Fall doesn’t happen if you don’t have a rich, creamy, pumpkin-flavored dish on your table. Does the Soup Series count if you don’t stir this rich, velvety soup?
We’re here to keep all the promises of autumn with this simple, mellow pumpkin soup.
Even roasting the whole (tiny) pumpkin is easy. The soup is incredibly luxurious, and the walnut crispies, which are sweet and spicy with a hint, add a lot of texture and flavor. You can also sprinkle some gruyere flakes on top to get little salty cheese pieces throughout. Why are you asking? You could add some fresh thyme for flavor and color. Now you’re talking.
Minimal Ingredients, Big Flavor
You may or may know that we like to fake it up around here, and this soup certainly fits into that category. This soup is made with a very short list of ingredients to achieve the big flavors of fall. The roasting looks fancy, with two pumpkin halves roasting with garlic and herbs. But it’s really just a simple chop, scoop, and slap in the pan. Let those lovely, mellow fall scents fill your home.
After roasting, you can blend up the savory pumpkin with garlic, Thyme, and caramelized garlic cloves, along with some broth and cream, until it becomes silky smooth.
You can roast a whole pumpkin!
It is best to use a whole pumpkin if possible.
- The flavor is deeper and richer.
- This is so. DARN. BEAUTIFUL.
- Roasting garlic is a must, as it has a delicious flavor.
- You will feel like a fall food superstar after you make this pan of golden-roasted pumpkin halves with garlic and sprigs of thyme. You deserve to be rewarded for your hard work.
It also seems like a fun way to enjoy the fall season by roasting a gourd. If you don’t have a gourd and you don’t want one to be pulled from your porch decoration, you can use canned pumpkin. We haven’t tried it. The whole thing would have to be moved to the stovetop, and the in-pumpkin roasting of garlic would not be possible.
How to Make Pumpkin Soup from Scratch
This method/idea was first discovered by watching an old Gordon Ramsay video that has a lot of holiday-like vibes. Gordon (can we still call him Gordon?) We used a larger, very festive pumpkin but are in love with the cute little sugar pumpkins, which are about the same size as a butternut (which you could use, too, if that’s what you prefer). The soup can be roasted in 45 minutes, but the time will vary depending on how big your pumpkin is. Roast, blend, assemble, eat. We love a simple roadmap.
- Place the pumpkin on a sheet pan, cut it in half, and scoop out the insides.
- First, cut the garlic bulb in two, remove any papery parts, and rub it all over the pumpkin. Place the garlic cloves in each pumpkin half, along with a few thyme leaves. Drizzle oil over everything. Take a photo.
- Roast the pumpkin, then remove the flesh. Puree it with some garlic cloves and the broth.
- Add a bit of half-and-half to the pureed soup and season it to taste.
- Enjoy forever
Once you’ve done that, it’s time to decide on the toppings. YOU KNOW THAT WE LOVE TOPPINGS. All of these are great: cheese, apple slices, herbs, crunchy kale chips. You will not regret making some walnut crispies to toast for this. Please do it! Promise?
Let’s Talk Walnut Crispies
These walnut crispies deserve a love letter of their own. They are so good. These are leftovers from the pumpkin spaghetti that was popular in years past. They just needed to come back into rotation. They’re easy to throw on the pan when you’re roasting your pumpkin.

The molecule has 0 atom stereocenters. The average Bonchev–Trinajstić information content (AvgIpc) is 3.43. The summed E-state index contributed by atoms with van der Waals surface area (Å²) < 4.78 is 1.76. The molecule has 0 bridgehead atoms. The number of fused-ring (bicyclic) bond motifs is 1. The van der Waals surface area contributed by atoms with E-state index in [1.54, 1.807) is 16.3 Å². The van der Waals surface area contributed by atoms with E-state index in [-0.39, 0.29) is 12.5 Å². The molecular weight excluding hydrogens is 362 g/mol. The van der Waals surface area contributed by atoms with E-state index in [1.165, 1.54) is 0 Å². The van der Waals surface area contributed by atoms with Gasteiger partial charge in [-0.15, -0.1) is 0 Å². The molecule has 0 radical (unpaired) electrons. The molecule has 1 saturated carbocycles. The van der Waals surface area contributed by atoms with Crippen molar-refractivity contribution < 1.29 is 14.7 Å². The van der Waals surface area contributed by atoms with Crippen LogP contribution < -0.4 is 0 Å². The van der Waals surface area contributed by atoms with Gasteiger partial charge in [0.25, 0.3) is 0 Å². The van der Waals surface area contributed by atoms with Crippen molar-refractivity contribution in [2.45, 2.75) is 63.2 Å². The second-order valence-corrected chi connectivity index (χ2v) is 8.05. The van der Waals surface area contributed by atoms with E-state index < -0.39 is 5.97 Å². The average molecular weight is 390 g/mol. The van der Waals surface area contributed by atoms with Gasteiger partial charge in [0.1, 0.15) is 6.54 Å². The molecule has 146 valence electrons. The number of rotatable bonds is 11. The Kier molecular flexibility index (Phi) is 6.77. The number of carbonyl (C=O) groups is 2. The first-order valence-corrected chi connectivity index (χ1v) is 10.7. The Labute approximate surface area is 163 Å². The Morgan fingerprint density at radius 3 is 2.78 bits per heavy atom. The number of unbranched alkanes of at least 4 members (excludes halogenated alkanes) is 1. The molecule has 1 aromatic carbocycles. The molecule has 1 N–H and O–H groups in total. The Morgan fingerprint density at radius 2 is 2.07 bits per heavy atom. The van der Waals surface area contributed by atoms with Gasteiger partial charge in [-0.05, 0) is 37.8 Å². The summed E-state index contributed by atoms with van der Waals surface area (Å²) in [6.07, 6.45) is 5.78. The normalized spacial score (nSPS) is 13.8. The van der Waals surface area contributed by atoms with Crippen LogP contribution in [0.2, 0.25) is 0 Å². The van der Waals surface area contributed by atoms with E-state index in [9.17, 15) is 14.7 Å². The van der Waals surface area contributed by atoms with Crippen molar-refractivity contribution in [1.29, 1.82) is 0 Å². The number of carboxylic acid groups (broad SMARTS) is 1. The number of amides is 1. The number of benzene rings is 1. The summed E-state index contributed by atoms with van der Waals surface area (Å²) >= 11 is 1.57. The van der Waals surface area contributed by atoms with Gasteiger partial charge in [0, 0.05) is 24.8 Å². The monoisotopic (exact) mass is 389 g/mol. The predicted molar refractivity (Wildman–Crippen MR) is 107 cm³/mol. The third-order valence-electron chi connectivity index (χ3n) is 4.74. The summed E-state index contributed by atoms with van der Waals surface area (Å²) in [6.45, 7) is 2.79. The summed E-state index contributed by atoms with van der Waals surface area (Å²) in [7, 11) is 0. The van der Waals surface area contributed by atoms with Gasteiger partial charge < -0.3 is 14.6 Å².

Once the walnuts are roasted and fragrant, add a little cayenne butter and brown sugar to the pan. Sprinkle some salt and pepper, and let the walnuts soak it all up.
The nutty crisps will cut through the richness of each creamy, velvety bite with their hint-of-sweet, savory nut crisps. You have really won our hearts, walnut crispies.
- 1 Whole small pumpkin. If you are 1 Butternut squash (see notes)
- 1 Head You can also find out more about the following:
- A few sprigs: The following are some of the most effective ways to increase your ROI. You can also find out more about Thyme. I prefer Thyme
- Olive oil
- 3 – 4 Chicken or vegetable broth This depends on the size of your pumpkin and how thin you would like to make the soup.
- 1 Half and half or cream (optional)
- Half a teaspoon Salt
- 1 cup Walnuts chopped
- One tablespoon of melted butter
- 2 Brown sugar, two tablespoons
- 1/4 teaspoon cayenne pepper (optional)
- 1/2 teaspoon Salt kosher (more taste)
- Black pepper taste
- For toppings, shredded Gruyere & kale chips For topping
Preheat the oven to 400 degrees. Half the pumpkin or squash (side by side for a pumpkin and lengthwise for a squash). Take out the seeds and pulp of each half. Use a knife to score the surface of the squash or pumpkin so that the flavors will be absorbed well when it is roasted. Place the pumpkin or squash on a baking sheet.
Cut the garlic head in half (side to side). Half the garlic (side by side). Garlic on the surface of the squash or pumpkin. In each cavity, tuck a little thyme or garlic. Sprinkle with Salt and olive oil. Roast for 45 minutes or more, depending on size.
In a small bowl, combine the Butter with brown sugar, pepper, and Salt. Add the walnuts and squash to the pan when the timer sounds. Toast for 8-10 more minutes.
The walnuts can be tossed with the mixture of Butter, brown sugar, and cinnamon right on the baking sheet. Scoop the flesh from the pumpkin or squash and combine it with 3-4 roasted garlic cloves in a blender. Remove the herbs. Add 1 cup of broth, and puree the mixture until smooth. (You may have to work in batches to achieve your desired consistency.)
Add half-and-half to the pureed soup and season it with Salt. Adjust to your liking.
Serve this silky smooth and mellow soup with brown sugar walnut crispies. You can also add grated Gruyere, apples, Thyme, or any other toppings you want. I like it all.